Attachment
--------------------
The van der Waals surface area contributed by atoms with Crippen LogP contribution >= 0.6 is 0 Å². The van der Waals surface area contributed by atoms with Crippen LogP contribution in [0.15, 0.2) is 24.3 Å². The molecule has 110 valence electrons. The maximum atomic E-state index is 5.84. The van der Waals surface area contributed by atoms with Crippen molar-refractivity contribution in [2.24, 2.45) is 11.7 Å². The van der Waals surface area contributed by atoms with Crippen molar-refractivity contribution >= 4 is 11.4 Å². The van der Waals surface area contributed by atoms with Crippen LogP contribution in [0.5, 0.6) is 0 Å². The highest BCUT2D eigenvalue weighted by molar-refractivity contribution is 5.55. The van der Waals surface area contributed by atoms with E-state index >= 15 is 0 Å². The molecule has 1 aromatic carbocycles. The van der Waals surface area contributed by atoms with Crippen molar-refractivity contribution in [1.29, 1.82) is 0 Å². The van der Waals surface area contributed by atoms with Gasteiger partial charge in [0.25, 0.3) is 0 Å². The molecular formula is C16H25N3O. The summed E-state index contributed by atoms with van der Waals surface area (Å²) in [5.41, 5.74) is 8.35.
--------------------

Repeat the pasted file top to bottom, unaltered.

The van der Waals surface area contributed by atoms with Crippen LogP contribution >= 0.6 is 0 Å². The van der Waals surface area contributed by atoms with Crippen LogP contribution in [0.15, 0.2) is 24.3 Å². The molecule has 110 valence electrons. The maximum atomic E-state index is 5.84. The van der Waals surface area contributed by atoms with Crippen molar-refractivity contribution in [2.24, 2.45) is 11.7 Å². The van der Waals surface area contributed by atoms with Crippen molar-refractivity contribution >= 4 is 11.4 Å². The van der Waals surface area contributed by atoms with Crippen LogP contribution in [0.5, 0.6) is 0 Å². The highest BCUT2D eigenvalue weighted by molar-refractivity contribution is 5.55. The van der Waals surface area contributed by atoms with E-state index >= 15 is 0 Å². The molecule has 1 aromatic carbocycles. The van der Waals surface area contributed by atoms with Crippen molar-refractivity contribution in [1.29, 1.82) is 0 Å². The van der Waals surface area contributed by atoms with Gasteiger partial charge in [0.25, 0.3) is 0 Å². The molecular formula is C16H25N3O. The summed E-state index contributed by atoms with van der Waals surface area (Å²) in [5.41, 5.74) is 8.35.